I remember my mother singing for me when I was a baby “Baa baa black sheep” and “Mary, Mary, Quite Contrary”, those songs resided in me and I found myself as a mother now singing it to my own child. Slowly I started singing those nursery rhymes all the time by myself without no reason and of course it’s contagious so my husband was doing it as well.
The more I listened to those songs, the more I got confused on what the words actually mean, some don’t really make sense such as:
Three blind mice, three blind mice,
See how they run, see how they run,
They all ran after the farmer’s wife,
Who cut off their tails with a carving knife,
Did you ever see such a thing in your life,
As three blind mice?
I decided to research this song and I found out it’s based in English history. The ‘farmer’s wife’ refers to the daughter of King Henry VIII, Queen Mary I whose also known as Bloody Mary. Mary was a very committed Catholic and she forced her beliefs across the country. The ‘three blind mice’ were three noblemen who didn’t agree on her ways so they were convicted of plotting against the Queen but she did not have them dismembered and blinded as inferred in Three blind mice, instead they were burned at the stake. That was an interesting backstory to a children song ? Same as “Mary, Mary, Quite Contrary”, it also speaks about her and her violent rulings. You could read more about those two nursery rhymes here.
One of my son’s favorite songs is Skip to My Lou and reading about this song was a journey by itself. The song is a popular American partner-stealing dance from the 1840s.
“Skip to My Lou” is a simple game of stealing partners (or swapping partners as in square dancing). It begins with any number of couples skipping hand in hand around in a ring. A lone boy in the center of the moving circle of couples sings, “Lost my partner, what’ll I do?” as the girls whirl past him. The young man in the center hesitates while he decides which girl to choose, singing, “I’ll get another one just like you.” When he grasps the hand of his chosen one, the latter’s partner moves to the center of the ring the game. It is an ice-breaker, providing an opportunity for the participants to get acquainted with one another and to get into a good mood.
The “lou” in the title comes from the word “loo”, a Scottish word for “love”.
I’m confused, how is this a children’s song ?
Fly in the buttermilk, Shoo, fly, shoo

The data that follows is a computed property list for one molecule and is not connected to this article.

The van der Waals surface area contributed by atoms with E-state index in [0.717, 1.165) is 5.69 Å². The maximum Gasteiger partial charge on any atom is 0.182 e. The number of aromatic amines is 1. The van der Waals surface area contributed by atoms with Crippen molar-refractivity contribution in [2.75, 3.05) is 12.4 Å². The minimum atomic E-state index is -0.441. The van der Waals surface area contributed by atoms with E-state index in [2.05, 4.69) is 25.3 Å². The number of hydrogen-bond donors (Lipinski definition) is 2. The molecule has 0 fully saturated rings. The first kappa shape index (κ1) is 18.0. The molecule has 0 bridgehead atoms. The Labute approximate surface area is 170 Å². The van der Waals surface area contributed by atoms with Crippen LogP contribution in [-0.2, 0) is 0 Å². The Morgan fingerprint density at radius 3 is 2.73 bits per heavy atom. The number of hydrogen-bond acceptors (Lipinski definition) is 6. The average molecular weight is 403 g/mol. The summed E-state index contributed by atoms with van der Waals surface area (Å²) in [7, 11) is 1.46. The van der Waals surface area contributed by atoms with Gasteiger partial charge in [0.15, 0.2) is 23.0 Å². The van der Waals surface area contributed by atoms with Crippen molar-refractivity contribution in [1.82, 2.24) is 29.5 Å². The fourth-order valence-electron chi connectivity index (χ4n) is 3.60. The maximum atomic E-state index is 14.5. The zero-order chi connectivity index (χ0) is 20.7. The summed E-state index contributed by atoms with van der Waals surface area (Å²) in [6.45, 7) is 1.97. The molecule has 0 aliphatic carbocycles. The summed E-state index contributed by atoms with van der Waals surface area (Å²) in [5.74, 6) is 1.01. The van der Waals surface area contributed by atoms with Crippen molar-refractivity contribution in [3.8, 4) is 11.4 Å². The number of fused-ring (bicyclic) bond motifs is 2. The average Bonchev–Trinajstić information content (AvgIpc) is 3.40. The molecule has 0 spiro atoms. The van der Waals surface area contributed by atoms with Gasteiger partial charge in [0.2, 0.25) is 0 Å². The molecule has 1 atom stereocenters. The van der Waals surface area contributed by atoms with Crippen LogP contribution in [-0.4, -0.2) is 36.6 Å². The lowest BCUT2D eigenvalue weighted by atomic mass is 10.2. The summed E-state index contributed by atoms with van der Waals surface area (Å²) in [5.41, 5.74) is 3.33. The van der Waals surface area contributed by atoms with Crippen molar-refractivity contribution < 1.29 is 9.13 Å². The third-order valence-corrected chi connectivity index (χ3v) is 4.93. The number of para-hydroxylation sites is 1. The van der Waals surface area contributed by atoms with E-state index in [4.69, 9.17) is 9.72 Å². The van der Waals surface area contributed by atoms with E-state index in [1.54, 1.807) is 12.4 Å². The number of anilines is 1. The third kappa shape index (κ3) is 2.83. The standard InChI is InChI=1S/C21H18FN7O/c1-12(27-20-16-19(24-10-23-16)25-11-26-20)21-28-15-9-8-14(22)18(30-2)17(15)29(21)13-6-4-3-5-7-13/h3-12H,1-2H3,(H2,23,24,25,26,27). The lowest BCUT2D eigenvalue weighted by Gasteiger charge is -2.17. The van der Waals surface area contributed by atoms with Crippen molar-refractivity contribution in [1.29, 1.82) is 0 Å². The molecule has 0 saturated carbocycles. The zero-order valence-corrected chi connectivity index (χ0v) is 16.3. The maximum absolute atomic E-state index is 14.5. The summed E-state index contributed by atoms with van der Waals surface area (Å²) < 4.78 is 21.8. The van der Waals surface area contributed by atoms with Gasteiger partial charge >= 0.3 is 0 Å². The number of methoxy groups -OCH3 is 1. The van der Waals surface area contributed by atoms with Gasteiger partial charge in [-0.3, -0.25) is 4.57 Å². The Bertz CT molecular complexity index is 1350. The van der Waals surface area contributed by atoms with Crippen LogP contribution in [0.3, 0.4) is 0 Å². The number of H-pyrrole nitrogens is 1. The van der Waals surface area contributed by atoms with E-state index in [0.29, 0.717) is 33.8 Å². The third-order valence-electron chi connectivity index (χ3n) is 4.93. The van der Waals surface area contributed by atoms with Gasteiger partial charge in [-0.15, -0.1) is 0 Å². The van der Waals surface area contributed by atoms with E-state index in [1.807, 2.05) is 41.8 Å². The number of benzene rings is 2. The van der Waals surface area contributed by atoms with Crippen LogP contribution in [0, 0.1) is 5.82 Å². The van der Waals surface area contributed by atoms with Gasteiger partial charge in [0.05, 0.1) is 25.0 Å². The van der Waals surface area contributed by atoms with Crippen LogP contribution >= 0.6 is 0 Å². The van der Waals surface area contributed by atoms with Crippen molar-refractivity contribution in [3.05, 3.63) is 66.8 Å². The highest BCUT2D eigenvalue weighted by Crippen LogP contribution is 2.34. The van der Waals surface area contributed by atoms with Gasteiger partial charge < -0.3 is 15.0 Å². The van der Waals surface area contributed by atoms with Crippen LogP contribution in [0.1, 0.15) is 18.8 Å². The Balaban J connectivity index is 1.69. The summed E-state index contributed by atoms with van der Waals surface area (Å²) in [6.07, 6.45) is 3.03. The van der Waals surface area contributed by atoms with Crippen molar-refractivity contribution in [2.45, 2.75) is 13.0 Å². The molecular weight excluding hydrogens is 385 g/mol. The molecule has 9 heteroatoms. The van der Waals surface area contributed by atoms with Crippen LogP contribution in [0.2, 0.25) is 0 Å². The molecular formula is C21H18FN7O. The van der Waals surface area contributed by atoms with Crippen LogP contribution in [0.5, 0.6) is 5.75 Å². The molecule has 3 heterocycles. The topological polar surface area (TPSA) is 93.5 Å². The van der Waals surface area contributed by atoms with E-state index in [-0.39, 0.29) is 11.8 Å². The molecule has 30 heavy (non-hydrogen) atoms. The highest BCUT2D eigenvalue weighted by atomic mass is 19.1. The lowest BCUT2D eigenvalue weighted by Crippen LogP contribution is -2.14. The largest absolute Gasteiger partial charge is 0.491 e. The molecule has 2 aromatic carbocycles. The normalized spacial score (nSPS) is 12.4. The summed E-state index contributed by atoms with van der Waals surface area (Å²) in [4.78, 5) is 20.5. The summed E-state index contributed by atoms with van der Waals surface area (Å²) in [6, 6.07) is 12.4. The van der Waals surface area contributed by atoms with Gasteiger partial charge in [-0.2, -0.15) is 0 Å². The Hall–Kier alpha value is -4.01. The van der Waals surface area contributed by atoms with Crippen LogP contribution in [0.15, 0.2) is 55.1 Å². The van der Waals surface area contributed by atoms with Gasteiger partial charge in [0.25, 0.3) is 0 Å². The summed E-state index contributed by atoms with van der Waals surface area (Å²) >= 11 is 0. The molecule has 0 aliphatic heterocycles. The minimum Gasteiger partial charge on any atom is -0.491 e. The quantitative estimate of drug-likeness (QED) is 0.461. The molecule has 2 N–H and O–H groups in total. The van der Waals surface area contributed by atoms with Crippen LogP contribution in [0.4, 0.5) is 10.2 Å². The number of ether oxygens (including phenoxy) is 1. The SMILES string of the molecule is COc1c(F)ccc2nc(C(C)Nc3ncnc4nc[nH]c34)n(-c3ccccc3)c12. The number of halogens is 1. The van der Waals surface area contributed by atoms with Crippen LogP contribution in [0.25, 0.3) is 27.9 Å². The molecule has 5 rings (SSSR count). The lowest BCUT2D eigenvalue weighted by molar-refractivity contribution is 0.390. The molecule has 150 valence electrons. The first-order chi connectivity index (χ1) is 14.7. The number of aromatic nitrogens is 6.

Is it a farming related song ?
There’s a little red wagon, Paint it blue
Uh why ?
Can’t get a red bird, Jay bird’ll do
…. okay ?
Cat’s in the cream jar, Ooh, ooh, ooh
Also animal abuse ?
It doesn’t really make sense to me how’s the lyrics correlate with each other basically. Maybe I’m reading too much in this but I’m sure some parents thought about this while singing to their children those songs.
I asked a fellow blogger Karalee (Tales of Belle) to chime in with her opinion since she’s a mom as well and here’s her opinion about this:
A lot of nursery rhymes seem to have a darker meaning, so I researched two my daughter likes: Brother John and London Bridge Is Falling Down. I grew up hearing Frère Jacques in French from my mother, and my daughter knows the English version Brother John. She likes singing “are you sleeping”, which made me wonder if there was a deeper meaning. The nursery rhyme is about a friar who overslept and he needs to ring the bells for the morning pray. The origin is believed to be about Frère Jacques Beaulie who was a Dominican friar in France. Other theories believe the nursery rhyme is about taunting Jews, Protestants, and Martin Luther and also mocking Dominican monks in France for their sloth and comfortable lifestyles. Even though the origin theories are not the brightest, the nursery rhyme itself does not have a dark meaning, which is a nice relief. Now for London Bridge Is Falling Down. I played the game while singing London Bridge as a kid and now I play the game with my daughter. The nursery rhyme is about rebuilding the London Bridge and how difficult it was bridging the River Thames. However, the theories about the origin are disturbing. One theory believes the nursery rhyme is about the destruction of the bridge by Olaf II of Norway while another theory believes children were sacrificed and buried in the foundation of the bridge to prevent it from collapsing. Luckily there is no evidence of children being sacrificed, but the thought is terrifying. A more plausible theory is that the nursery rhyme came about when the London Bridge was damaged by fire then eventually rebuilt and replaced. Even though the child sacrifice theory is disturbing, I am glad it is not proven and the nursery rhyme does not have a darker meaning. The lyrics for these two nursery rhymes are straightforward and do not have a dark meaning, but some of the origin theories are rather dark.
I’d love to know your thoughts about this, have you ever questioned the songs you sing for your children while the seemed innocent and pure ?